Ever since I started to tell people about my new job and move to LA, I’ve dodged one repeated question: “Are you excited?”
I’m not. I haven’t been.
Ever since I got the job, I’ve felt an enormous sense of trepidation.
It doesn’t make any sense. I should be happy. But the relief I feel about ending a two-year consulting stint and job search has been offset by the anxiety of starting a new job, with new coworkers, new employees; of waking up in a new bed, embarking on a new commute, sitting at a new desk in a new office; of finding a new apartment (again), buying a new car, and finally getting some new furniture.
All of these are good things. But I haven’t allowed myself to enjoy the newness of it all. My older self sees the newness as a threat, an act of aggression, even though I don’t want what’s being taken away from me, and I do want what’s been given to me as a gift. For the last two years I have not had a job, and I have missed working with other people; and for the last five months I have not gotten a good night’s sleep, and I have been living on bare-bones possessions.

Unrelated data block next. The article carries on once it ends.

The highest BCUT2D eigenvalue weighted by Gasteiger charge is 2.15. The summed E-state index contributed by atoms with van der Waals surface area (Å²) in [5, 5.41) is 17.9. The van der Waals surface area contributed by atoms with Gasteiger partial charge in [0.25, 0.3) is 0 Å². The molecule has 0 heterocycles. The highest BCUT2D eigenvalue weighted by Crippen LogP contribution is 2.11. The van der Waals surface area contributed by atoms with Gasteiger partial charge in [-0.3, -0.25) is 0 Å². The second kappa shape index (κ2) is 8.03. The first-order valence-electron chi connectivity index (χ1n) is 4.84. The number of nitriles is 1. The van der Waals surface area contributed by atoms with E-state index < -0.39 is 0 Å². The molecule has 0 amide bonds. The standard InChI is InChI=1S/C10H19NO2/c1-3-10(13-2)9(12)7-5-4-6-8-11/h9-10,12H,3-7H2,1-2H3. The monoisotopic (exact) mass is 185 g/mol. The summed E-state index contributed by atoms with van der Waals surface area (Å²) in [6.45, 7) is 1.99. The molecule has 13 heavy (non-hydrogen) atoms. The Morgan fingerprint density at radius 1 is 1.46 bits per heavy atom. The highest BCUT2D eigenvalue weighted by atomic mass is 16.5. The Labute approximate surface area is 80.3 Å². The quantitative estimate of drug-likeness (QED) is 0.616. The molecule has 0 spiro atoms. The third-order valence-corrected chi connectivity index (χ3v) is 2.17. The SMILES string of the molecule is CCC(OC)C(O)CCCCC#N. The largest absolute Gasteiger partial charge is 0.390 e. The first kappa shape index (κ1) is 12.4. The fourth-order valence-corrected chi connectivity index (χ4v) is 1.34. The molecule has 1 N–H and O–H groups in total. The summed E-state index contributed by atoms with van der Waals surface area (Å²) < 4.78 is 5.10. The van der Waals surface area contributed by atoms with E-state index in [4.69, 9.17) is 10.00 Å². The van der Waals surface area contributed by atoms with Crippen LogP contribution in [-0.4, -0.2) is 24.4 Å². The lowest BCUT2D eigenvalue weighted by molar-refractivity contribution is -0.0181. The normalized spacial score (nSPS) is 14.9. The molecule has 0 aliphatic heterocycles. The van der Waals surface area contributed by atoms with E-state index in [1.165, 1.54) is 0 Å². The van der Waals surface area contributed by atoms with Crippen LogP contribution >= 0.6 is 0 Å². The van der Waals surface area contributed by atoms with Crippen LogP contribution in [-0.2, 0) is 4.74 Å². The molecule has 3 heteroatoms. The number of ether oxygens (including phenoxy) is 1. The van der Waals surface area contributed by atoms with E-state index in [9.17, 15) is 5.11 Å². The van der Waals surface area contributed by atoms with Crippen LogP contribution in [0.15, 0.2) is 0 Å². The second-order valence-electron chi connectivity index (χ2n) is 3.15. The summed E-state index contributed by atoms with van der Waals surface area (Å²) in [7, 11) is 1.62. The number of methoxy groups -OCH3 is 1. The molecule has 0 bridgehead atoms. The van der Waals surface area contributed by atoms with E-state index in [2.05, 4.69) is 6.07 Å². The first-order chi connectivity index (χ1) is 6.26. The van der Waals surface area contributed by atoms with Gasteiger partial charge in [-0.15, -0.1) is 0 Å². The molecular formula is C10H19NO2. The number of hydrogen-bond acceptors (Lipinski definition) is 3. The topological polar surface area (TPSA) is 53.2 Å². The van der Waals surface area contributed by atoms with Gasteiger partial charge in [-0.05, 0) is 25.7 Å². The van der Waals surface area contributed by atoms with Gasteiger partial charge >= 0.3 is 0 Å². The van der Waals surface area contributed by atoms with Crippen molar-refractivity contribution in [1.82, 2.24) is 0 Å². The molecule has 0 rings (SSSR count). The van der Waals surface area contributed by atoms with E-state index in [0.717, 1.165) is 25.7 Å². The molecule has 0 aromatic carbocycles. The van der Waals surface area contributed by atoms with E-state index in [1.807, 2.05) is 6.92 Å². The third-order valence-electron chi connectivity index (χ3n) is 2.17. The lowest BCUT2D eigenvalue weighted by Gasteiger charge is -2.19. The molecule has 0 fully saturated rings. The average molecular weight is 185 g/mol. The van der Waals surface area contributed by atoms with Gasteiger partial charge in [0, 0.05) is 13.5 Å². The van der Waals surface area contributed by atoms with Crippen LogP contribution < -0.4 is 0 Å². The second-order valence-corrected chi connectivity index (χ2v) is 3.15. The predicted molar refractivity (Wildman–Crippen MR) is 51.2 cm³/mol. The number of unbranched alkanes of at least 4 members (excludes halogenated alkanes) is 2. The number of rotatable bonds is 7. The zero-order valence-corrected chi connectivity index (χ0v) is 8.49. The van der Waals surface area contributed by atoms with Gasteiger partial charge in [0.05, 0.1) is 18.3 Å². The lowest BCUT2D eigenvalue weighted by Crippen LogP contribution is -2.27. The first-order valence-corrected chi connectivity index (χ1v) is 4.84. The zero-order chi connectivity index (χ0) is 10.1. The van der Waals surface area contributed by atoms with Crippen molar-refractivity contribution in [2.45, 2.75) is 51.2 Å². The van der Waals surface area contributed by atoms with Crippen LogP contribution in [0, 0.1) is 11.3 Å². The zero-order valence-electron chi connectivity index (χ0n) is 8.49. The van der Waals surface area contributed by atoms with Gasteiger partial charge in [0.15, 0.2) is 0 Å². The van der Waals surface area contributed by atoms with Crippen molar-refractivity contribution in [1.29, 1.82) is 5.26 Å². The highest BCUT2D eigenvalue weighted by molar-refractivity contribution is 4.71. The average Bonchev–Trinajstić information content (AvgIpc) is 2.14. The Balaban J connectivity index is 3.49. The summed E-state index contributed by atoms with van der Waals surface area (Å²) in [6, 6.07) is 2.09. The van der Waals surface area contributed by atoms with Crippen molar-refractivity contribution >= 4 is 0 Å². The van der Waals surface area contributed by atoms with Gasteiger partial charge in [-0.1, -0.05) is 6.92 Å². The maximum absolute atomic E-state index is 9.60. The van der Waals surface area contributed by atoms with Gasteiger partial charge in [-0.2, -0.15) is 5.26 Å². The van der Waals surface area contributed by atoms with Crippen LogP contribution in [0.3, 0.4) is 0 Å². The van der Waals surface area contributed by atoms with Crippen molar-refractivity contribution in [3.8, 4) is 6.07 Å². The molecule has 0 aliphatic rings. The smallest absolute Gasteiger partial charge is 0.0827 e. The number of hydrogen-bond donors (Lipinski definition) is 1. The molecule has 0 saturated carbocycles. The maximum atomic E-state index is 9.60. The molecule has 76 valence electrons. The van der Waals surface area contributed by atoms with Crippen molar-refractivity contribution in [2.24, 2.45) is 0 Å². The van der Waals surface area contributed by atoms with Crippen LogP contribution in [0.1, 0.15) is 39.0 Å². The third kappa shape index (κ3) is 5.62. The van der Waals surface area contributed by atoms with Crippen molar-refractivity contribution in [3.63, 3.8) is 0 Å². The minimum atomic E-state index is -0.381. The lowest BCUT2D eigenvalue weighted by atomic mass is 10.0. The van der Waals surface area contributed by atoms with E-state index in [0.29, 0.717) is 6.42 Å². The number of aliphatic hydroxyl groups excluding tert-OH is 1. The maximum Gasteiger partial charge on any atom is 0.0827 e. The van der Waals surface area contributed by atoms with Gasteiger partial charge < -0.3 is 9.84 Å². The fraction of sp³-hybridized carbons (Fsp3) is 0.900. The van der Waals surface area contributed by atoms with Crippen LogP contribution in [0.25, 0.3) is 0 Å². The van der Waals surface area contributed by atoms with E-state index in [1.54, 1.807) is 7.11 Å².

I know myself pretty well, though. I recognize this feeling I have. I press the palms of my hands against my newly-emerged cheekbones, and I interrogate myself, “My God, what have I done? What am I getting myself into?”
I did the same thing on the drive from San Diego to Joshua Tree in June 2009.
I did the same thing on the way to JFK for my flight to Tunisia a year ago.
Both turned out to be some of the biggest landmark experiences of my life.
So I have to ignore those trepidations, those inward inquisitions that keep most people from jumping out of planes and from getting nude mud-scrubbed by a Russian woman.
I know what I have to do.
Book a flight and give myself a couple of days to find an apartment. See as many apartments as possible. Pick one.
Once I have an address, hire movers.
Once I have a move date, book my final, one-way flight to LA.
Once I have an arrival date and time, book a rental car.
Pack. Laundry. Dry cleaning. Goodwill. Pack.
Movers arrive and depart.
Get to airport.
Get on plane.
Sit and wait.
And so here I am on the plane, making lists of groceries, sundries and supplies I need to put in the trunk of my rental car and drive to my new apartment. I know how to do that.
I don’t know how to buy a used car. I don’t know how to get a parking permit. I don’t know how to maintain a car. All this I must figure out in the few short days before I start my new job.
I know how to start a new job, but it’s never fun.
So one thing at a time.
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